What to watch for in Bulls rookie Coby White's first NBA start


It’s Coby White day, y’all. Tonight against the Cavaliers, the Bulls’ lightning-rod rookie will make his highly-anticipated first NBA start. The game tips at 7 p.m. CT on NBC Sports Chicago — until then, here's what to watch for:

White’s last eight games (33.6 mpg, 26.9 ppg, 4.4 ast; 48.8/44.6/92.3):

  • March 8 @ BKN  35 mins, 21 pts, 8-21 FG (3-9 3PT), 8 ast, 0 TOV

  • March 6 vs. IND  38 mins, 26 pts, 10-21 FG (3-10 3PT), 6 ast, 2 TOV

  • March 4 @ MIN  35 mins, 26 pts, 11-22 FG (2-7 3PT), 6 ast, 0 TOV

  • March 2 vs. DAL  32 mins, 19 pts, 8-20 FG (3-9 3PT), 5 ast, 4 TOV

  • Feb. 29 @ NYK  28 mins, 22 pts, 7-17 FG (4-8 3PT), 3 ast, 1 TOV

  • Feb. 25 vs. OKC  33 mins, 35 pts, 13-21 FG (6-9 3PT), 3 ast, 1 TOV

  • Feb. 23 vs. WAS  34 mins, 33 pts, 11-18 FG (5-9 3PT), 2 ast, 5 TOV

  • Feb. 22 vs. PHO  34 mins, 33 pts, 11-22 FG (7-13 3PT), 2 ast, 5 TOV

How will White fare continuing to shoulder the offensive load?

It was a question that loomed over the Bulls for the first four months of the season: Where in the world would this team be without Zach LaVine? Well, tonight against the Cavaliers, LaVine will miss his fifth game in a row. In the first four, the Bulls are 1-3 and have the 28th-rated offense in the NBA (105.7). To be fair, it’s not a far cry from their season-long, 27th-ranked rating of 105.8.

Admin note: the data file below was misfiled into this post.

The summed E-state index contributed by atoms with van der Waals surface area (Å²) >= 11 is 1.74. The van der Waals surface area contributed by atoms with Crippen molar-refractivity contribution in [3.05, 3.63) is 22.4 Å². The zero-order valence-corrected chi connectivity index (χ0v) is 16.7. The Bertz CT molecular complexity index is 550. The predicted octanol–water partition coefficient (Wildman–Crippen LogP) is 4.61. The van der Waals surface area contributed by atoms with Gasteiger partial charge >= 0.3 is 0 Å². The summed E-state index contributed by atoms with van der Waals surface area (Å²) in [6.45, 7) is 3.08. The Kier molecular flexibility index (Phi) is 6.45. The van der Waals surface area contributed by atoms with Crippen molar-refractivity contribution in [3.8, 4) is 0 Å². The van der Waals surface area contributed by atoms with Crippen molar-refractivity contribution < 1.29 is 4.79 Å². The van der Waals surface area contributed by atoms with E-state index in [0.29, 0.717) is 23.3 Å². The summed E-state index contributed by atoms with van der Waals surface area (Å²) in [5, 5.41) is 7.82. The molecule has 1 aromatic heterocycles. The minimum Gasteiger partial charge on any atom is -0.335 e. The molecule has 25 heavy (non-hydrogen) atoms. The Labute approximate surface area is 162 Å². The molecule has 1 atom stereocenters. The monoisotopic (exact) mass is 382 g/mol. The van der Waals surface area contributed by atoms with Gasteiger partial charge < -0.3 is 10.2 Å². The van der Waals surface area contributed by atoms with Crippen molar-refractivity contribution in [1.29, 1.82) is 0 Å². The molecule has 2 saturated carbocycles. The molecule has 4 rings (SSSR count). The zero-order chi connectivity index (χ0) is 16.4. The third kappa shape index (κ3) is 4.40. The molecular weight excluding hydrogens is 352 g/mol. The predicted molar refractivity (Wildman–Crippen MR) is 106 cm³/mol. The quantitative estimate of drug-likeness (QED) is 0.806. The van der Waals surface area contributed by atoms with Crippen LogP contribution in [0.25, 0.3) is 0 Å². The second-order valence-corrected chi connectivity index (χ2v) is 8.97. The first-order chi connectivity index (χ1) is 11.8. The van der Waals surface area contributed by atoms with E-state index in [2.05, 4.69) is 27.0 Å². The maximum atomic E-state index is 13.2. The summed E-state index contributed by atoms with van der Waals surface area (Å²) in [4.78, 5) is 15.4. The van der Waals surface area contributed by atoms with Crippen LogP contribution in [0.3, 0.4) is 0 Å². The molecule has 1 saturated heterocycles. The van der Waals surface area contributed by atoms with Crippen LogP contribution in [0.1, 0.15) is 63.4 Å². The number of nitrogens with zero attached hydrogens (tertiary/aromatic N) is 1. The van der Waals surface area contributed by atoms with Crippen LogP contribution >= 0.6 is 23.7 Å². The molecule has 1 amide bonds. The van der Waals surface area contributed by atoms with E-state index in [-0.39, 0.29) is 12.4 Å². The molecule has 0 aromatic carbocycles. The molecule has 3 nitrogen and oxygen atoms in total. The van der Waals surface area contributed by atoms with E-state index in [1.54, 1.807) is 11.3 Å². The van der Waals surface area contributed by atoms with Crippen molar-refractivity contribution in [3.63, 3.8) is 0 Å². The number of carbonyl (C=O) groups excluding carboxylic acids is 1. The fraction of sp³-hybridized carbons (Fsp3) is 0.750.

But don’t fault White for that. He has stepped up in LaVine’s absence, averaging 23 points, 21 field goal attempts (8.8 from 3-point range), 6.3 assists and 34.9 minutes per game in that span. His shooting splits (44/31.4/87.5) have marginally regressed from his torrid stretch at the end of February, but with advanced responsibility, that’s to be expected and quickly forgiven.